04.06.2011 2.Siwan, 5771 Nasso; Tag 46 des Omer
The mass flight of Haifa's Arabs remains one of the most contested events of the 1948 war. Yet despite strong evidence to support Arab claims, Israeli historians remain economical with the truth. Here's the story they don't want you to know.
Two months ago, the Knesset passed the Budget Principles Law (Amendment 39 ), more popularly known as the "Nakba Law." The ostensibly procedural clause is intended to prevent institutions that receive state funding from marking the "day of the catastrophe" – which is how the Palestinians refer to May 15, 1948, the day the British Mandate in Palestine came to an end.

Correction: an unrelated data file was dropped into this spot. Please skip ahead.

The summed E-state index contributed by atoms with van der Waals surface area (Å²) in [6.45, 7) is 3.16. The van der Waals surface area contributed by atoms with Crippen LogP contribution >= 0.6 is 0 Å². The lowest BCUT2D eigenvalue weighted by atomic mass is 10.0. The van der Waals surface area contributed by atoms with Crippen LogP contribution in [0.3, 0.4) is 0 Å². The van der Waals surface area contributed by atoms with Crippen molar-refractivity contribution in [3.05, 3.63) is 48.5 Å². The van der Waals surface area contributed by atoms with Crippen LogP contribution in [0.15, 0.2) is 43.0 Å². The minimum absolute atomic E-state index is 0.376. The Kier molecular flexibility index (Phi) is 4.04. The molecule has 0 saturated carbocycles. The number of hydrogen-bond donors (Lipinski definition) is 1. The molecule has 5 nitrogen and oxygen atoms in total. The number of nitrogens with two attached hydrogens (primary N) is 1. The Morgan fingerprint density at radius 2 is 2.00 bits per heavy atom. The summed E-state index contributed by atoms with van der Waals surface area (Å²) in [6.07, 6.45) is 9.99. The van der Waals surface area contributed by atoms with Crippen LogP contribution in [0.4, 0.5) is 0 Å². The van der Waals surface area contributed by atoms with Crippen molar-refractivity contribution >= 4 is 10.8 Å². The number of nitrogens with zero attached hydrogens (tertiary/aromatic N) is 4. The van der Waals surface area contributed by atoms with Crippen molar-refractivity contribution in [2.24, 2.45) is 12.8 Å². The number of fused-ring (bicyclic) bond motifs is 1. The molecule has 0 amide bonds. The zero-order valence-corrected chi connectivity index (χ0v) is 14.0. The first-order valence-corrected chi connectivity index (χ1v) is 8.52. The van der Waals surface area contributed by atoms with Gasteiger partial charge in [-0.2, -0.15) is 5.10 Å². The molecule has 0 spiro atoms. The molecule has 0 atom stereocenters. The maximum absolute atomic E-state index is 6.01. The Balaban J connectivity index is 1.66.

Paradoxically, it is the determined attempt to erase the day from the Israeli-Jewish consciousness that has increased awareness of the Nakba among Jews. Recent months saw a surge in Internet searches for the word "Nakba," according to Google Trends (which shows word-search patterns on the Web ). The index shows the usual yearly leap in English and Arabic ahead of May, but indicates an unprecedentedly huge increase in Hebrew this year. Clearly, the unusually large scope of events on Nakba Day last month contributed to the growing public interest and heightened the emotional content of the term – sometimes absurdly so. Two weeks ago, for example, MK Aryeh Eldad (National Union ) objected to the decision to hang a painting titled "The Citrus Grower" in the Knesset building. According to Eldad, the work is a "Nakba painting." The painting, by Eliyahu Arik Bokobza, is based on a pastoral photograph taken in 1939, showing a rural Arab family dressed in traditional garb, with orange trees in the background. In his complaint to the Knesset speaker, Eldad wrote, "Why do you want to add an artistic expression by an Israeli artist with a twisted mind and afflicted by self-hate, who is calling the Arab lie the truth and thereby rejecting our truth?"…